Customer Service | Help | FAQ | PEP-Easy | Report a Data Error | About
Tip: To go directly to an article using its bibliographical details…

PEP-Web Tip of the Day

If you know the bibliographic details of a journal article, use the Journal Section to find it quickly. First, find and click on the Journal where the article was published in the Journal tab on the home page. Then, click on the year of publication. Finally, look for the author’s name or the title of the article in the table of contents and click on it to see the article.

For the complete list of tips, see PEP-Web Tips on the PEP-Web support page.

Wachtel, P.L. (1980). Transference, Schema, and Assimilation: The Relevance of Piaget to the Psychoanalytic Theory of Transference. Ann. Psychoanal., 8:59-76.

(1980). Annual of Psychoanalysis, 8:59-76

III Clinical Theory

Transference, Schema, and Assimilation: The Relevance of Piaget to the Psychoanalytic Theory of Transference

Paul L. Wachtel, Ph.D.


The Freudian concept of transference originated in observations of disturbed adults, obtained in the context of therapy, and was an attempt to account for certain distortions in their perception of reality. The Piagetian concept of schema derived from observations of healthy children, obtained in the context of research, and was an attempt to account for their increasingly accurate perception of reality. Two more disparate origins would be hard to find. Yet, I will argue, the Piagetian concept can provide a very useful and clarifying perspective on the phenomena to which Freud directed our attention.

Freud's first reports of transference phenomena were published in the “Studies on Hysteria” (Breuer and Freud, 1893-1895). There he referred to the patient establishing a “false connection” (p. 302) between the doctor and a figure from the past. Transference reactions were “a compulsion and an illusion, which melted away with the conclusion of the analysis” (p. 304; italics added).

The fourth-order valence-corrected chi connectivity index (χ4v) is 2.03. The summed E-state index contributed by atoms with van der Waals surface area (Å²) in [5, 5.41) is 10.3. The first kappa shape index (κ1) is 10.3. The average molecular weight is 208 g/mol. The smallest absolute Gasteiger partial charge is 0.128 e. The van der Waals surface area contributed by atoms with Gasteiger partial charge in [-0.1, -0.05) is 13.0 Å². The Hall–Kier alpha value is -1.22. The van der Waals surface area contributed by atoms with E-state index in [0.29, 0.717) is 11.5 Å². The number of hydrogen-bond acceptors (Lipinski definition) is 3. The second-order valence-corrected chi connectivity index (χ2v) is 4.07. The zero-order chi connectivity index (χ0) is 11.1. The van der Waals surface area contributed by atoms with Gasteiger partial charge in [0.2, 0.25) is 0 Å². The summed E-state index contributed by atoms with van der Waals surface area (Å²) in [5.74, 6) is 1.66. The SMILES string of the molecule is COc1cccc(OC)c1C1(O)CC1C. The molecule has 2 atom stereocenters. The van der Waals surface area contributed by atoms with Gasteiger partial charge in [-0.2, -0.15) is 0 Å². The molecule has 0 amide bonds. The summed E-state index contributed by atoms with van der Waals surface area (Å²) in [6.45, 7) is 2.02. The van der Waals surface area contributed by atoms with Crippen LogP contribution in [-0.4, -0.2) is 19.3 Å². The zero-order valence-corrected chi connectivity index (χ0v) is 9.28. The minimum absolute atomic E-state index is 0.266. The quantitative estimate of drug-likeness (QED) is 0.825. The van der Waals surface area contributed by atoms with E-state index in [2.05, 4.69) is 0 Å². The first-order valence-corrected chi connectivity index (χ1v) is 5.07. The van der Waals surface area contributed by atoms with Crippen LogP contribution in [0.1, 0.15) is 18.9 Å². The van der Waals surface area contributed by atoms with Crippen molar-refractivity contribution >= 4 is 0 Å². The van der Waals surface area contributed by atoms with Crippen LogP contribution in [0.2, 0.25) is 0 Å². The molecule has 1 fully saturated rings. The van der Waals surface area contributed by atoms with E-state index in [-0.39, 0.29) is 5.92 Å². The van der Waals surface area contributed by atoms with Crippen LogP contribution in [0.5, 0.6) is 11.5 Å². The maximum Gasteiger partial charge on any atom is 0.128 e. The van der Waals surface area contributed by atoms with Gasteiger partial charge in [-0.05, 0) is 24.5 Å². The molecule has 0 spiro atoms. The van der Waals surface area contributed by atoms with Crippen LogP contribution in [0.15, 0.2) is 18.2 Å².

In his discussion of the Dora case Freud (1905) elaborated somewhat on the concept and introduced an interesting complexity, related to the major theme of the present paper. Though transferences were generally to be regarded as “facsimiles” which “replace some earlier person by the person of the physician,” some were found to be “more ingeniously constructed” and “may even become conscious, by cleverly taking advantage of some real peculiarity in the physician's person or circumstances and attaching themselves to that” (p. 116).


[This is a summary or excerpt from the full text of the book or article. The full text of the document is available to subscribers.]

Copyright © 2020, Psychoanalytic Electronic Publishing, ISSN 2472-6982 Customer Service | Help | FAQ | Download PEP Bibliography | Report a Data Error | About

WARNING! This text is printed for personal use. It is copyright to the journal in which it originally appeared. It is illegal to redistribute it in any form.